People's spokespersons and political advisers are meeting from March 3 to 15 in Beijing to discuss national affairs. Reporter Meng Yan interviewed National People's Congress deputy Wei Wenlin, professor of the Precision Instrument Department of Tsinghua University.
Q: How do you describe the current situation of China's education?
A: The students in urban areas can get a good education nowadays, however, it is more difficult for children in poor rural areas, especially in the western region, to receive an education.
It is not an easy task for China, the most populous nation in the world, to popularize basic education among all its citizens. Much depends on the overall improvement of the national economy and the government should maintain the momentum of investing in education.
Q: What do you think are the current difficulties China faces in education?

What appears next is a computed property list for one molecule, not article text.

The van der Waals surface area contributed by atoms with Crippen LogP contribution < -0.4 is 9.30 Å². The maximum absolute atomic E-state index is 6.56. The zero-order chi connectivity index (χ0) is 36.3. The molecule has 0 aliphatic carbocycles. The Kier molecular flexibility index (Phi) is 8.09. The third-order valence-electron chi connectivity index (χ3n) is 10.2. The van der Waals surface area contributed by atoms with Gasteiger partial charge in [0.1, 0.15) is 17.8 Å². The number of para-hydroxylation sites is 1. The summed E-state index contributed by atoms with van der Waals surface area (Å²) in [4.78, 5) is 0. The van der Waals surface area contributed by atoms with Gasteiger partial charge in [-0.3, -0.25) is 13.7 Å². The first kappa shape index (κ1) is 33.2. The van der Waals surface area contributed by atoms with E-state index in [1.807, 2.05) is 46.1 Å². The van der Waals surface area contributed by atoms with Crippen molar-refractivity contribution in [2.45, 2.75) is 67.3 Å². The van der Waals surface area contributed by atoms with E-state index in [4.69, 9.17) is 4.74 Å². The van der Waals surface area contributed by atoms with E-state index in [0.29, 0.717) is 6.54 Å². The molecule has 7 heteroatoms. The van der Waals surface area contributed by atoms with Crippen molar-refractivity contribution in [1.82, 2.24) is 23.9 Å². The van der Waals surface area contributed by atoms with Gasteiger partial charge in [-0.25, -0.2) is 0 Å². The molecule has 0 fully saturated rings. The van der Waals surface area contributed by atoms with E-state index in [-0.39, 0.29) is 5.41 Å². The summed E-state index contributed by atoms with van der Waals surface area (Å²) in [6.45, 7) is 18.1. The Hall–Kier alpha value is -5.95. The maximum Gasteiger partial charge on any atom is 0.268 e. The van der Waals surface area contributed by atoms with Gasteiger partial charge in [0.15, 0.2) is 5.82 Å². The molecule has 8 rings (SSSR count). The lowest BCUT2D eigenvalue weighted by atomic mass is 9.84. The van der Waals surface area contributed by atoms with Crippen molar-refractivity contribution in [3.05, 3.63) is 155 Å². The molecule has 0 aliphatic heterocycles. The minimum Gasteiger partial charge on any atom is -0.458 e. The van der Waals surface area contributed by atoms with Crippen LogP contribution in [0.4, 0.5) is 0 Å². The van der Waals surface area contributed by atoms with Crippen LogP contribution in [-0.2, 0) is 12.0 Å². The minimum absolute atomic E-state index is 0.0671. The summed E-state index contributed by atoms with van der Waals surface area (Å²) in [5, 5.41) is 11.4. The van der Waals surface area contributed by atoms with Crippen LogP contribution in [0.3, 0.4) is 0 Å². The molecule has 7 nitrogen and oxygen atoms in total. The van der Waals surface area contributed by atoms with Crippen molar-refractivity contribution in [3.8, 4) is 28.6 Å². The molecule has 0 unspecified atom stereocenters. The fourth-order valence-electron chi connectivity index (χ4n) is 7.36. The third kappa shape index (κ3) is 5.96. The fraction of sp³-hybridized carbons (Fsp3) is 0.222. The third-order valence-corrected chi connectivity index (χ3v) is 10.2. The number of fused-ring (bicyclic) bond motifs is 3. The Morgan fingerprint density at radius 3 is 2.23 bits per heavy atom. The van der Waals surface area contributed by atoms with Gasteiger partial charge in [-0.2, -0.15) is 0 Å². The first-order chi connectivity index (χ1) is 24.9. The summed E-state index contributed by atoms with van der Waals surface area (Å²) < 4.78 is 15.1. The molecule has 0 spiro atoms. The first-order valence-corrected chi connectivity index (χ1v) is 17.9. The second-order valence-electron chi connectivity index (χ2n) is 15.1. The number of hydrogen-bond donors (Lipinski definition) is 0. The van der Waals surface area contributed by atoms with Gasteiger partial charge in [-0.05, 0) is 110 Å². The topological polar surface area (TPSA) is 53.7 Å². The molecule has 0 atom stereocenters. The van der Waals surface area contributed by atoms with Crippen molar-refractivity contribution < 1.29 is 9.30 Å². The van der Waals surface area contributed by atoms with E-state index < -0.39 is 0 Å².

A: China's education is now plagued by a shortage of funds, a low quality of teachers and poor management of schools.
Q: What do you think of the idea of attracting qualified overseas teachers by paying higher salaries?
A: Such practices have become more and more common at some universities including Tsinghua University and some have proven effective.
But it is not a panacea. I believe more overseas Chinese will come back to serve their motherland if China keeps growing stronger and stronger.
Q: How should China's education adapt to the challenges brought on by the country's entry into the World Trade Organization (WTO)?
A: I think we could learn something from Britain, which has made education an industry and a new economic powerhouse.
What's more, we should include WTO-related knowledge in the curriculum to all our students so that they have a better understanding of its impact on both the national economy and their lives.
Q: Do you think that Tsinghua University ranks among world famous universities like Harvard and Oxford?
A: Tsinghua University still has a long way to go to match Harvard and Oxford.
(China Daily March 8, 2002)